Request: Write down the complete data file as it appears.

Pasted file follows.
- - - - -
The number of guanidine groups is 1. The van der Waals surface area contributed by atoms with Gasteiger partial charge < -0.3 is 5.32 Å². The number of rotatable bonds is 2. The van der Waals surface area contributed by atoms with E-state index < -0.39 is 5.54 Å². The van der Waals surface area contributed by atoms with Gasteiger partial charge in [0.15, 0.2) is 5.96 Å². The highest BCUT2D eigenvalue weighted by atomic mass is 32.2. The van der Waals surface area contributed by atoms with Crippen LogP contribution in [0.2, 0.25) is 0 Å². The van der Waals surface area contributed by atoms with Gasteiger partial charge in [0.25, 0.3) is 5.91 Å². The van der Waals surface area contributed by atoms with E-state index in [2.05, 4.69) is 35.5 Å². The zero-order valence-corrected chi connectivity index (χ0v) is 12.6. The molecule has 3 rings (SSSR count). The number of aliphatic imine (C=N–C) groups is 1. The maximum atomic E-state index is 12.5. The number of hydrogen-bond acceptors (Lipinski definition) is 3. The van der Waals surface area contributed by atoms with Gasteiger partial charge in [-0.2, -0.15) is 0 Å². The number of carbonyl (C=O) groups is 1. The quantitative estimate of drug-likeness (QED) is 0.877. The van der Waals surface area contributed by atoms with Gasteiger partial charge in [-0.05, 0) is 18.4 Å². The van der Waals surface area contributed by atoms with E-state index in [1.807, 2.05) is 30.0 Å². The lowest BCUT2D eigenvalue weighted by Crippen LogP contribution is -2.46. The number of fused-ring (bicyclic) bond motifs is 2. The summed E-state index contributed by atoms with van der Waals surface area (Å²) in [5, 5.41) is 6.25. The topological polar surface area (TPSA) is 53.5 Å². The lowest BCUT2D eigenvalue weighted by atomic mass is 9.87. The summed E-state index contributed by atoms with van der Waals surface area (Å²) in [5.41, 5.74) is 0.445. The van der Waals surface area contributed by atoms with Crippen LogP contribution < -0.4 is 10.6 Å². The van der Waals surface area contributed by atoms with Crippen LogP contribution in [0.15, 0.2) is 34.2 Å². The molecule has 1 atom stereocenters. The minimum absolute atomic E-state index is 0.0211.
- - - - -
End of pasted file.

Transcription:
The number of guanidine groups is 1. The van der Waals surface area contributed by atoms with Gasteiger partial charge < -0.3 is 5.32 Å². The number of rotatable bonds is 2. The van der Waals surface area contributed by atoms with E-state index < -0.39 is 5.54 Å². The van der Waals surface area contributed by atoms with Gasteiger partial charge in [0.15, 0.2) is 5.96 Å². The highest BCUT2D eigenvalue weighted by atomic mass is 32.2. The van der Waals surface area contributed by atoms with Crippen LogP contribution in [0.2, 0.25) is 0 Å². The van der Waals surface area contributed by atoms with Gasteiger partial charge in [0.25, 0.3) is 5.91 Å². The van der Waals surface area contributed by atoms with E-state index in [2.05, 4.69) is 35.5 Å². The zero-order valence-corrected chi connectivity index (χ0v) is 12.6. The molecule has 3 rings (SSSR count). The number of aliphatic imine (C=N–C) groups is 1. The maximum atomic E-state index is 12.5. The number of hydrogen-bond acceptors (Lipinski definition) is 3. The van der Waals surface area contributed by atoms with Gasteiger partial charge in [-0.2, -0.15) is 0 Å². The number of carbonyl (C=O) groups is 1. The quantitative estimate of drug-likeness (QED) is 0.877. The van der Waals surface area contributed by atoms with Gasteiger partial charge in [-0.05, 0) is 18.4 Å². The van der Waals surface area contributed by atoms with E-state index in [1.807, 2.05) is 30.0 Å². The lowest BCUT2D eigenvalue weighted by Crippen LogP contribution is -2.46. The number of fused-ring (bicyclic) bond motifs is 2. The summed E-state index contributed by atoms with van der Waals surface area (Å²) in [5, 5.41) is 6.25. The topological polar surface area (TPSA) is 53.5 Å². The lowest BCUT2D eigenvalue weighted by atomic mass is 9.87. The summed E-state index contributed by atoms with van der Waals surface area (Å²) in [5.41, 5.74) is 0.445. The van der Waals surface area contributed by atoms with Crippen LogP contribution < -0.4 is 10.6 Å². The van der Waals surface area contributed by atoms with Crippen LogP contribution in [0.15, 0.2) is 34.2 Å². The molecule has 1 atom stereocenters. The minimum absolute atomic E-state index is 0.0211.